Featured Post

Another New Book Available: States of the Union, The History of the United States through Presidential Addresses, 1789-2023

Mount Greylock Books LLC has published States of the Union: The History of the United States through Presidential Addresses, 1789-2023.   St...

Sunday, April 03, 2011

Bismarck, Kissinger, and the New York Times

Yesterday the New York Times printed one of the funniest corrections that has appeared in that august paper for some time. It read:

"Because of a production error, a review on the cover of the Book Review, about 'Bismarck: A Life,' by Jonathan Steinberg, omits the byline in some copies. As noted in the table of contents and in the contributor’s biographical note, the review is by Henry A. Kissinger."

The review arrived on my doorstep this morning and I read it with interest. Henry Kissinger has never been more than a part-time historian. He was trained as a political scientist and became a Presidential adviser, diplomat, and Secretary of State. While his books, such as Diplomacy, are full of provocative observations about historical events, they do not always show, shall we say, a determination to get to the bottom of them. My late adviser Ernest R. May noted in the Times when Diplomacy appeared that it was full of errors that would have drawn a marginal comment on an undergraduate paper. To my amazement, Kissinger's review of this book also contains two such errors.

The first error is subtle, but nonetheless highly significant. Bismarck, Kissinger writes, "won over public opinion by granting universal manhood suffrage--making Prussia one of the first states in Europe to do so." Now Prussia, Bismarck's country of origin, was the largest, by far, of the German states that Bismarck forged into a single unit in 1866 and 1871. But Bismarck made no changes to the suffrage laws in Prussia. Prussia had secured "universal manhood suffrage" as a result of a revolution in 1848-9--but not universal equal manhood suffrage. The voters in Prussia were divided into three classes based upon income, and votes of members of the richest class were worth about 20 times as much as those of the majority of voters in the poorest class. Bismarck never changed this system withing Prussia. He did grant universal equal manhood suffrage for the Reichstag, the legislative body in the new North German Confederation (1866) and German Empire (1870) that he created, but limited the powers of that legislature mainly to economic issues. He made certain, in short, that Prussia itself--which included more than half of the new German state--would be dominated by conservative aristocrats like himself. To confuse so badly the distinction between Prussian institutions on the one hand, and those of the German Empire on the other, is an astonishing mistake for one of Kissinger's background to make.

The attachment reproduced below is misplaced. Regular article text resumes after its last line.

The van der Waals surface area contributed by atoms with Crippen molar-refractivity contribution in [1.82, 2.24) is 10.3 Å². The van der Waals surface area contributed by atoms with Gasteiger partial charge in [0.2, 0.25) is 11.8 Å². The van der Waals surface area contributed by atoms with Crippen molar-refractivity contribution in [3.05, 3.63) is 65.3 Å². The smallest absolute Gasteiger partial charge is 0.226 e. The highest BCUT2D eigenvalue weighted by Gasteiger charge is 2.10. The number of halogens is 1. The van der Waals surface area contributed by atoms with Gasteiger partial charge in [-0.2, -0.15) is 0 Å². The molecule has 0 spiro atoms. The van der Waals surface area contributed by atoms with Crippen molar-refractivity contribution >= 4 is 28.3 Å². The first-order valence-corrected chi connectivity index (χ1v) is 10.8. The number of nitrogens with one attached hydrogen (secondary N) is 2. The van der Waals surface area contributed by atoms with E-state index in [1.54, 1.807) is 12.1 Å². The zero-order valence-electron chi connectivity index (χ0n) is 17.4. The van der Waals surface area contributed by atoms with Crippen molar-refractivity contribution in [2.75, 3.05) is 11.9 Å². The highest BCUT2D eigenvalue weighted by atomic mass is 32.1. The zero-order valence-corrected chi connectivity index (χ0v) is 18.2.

Secondly, Kissinger writes, "Until Bismarck appeared on the scene, it had generally been assumed that nationalism and liberalism represented opposite poles; he rejected that proposition." The exact opposite is true. Liberalism, especially in Germany, had been completely nationalistic, and German liberals had tried and failed to unify Germany in 1848-9. Conservatism and nationalism had been thought of as opposites before Bismarck, because conservatism believed in the rights of individual monarchs, which unification would reduce or even destroy. As a contemporary observer noted, “Count Bismarck made liberal ideas and energies subservient to conservative ends.”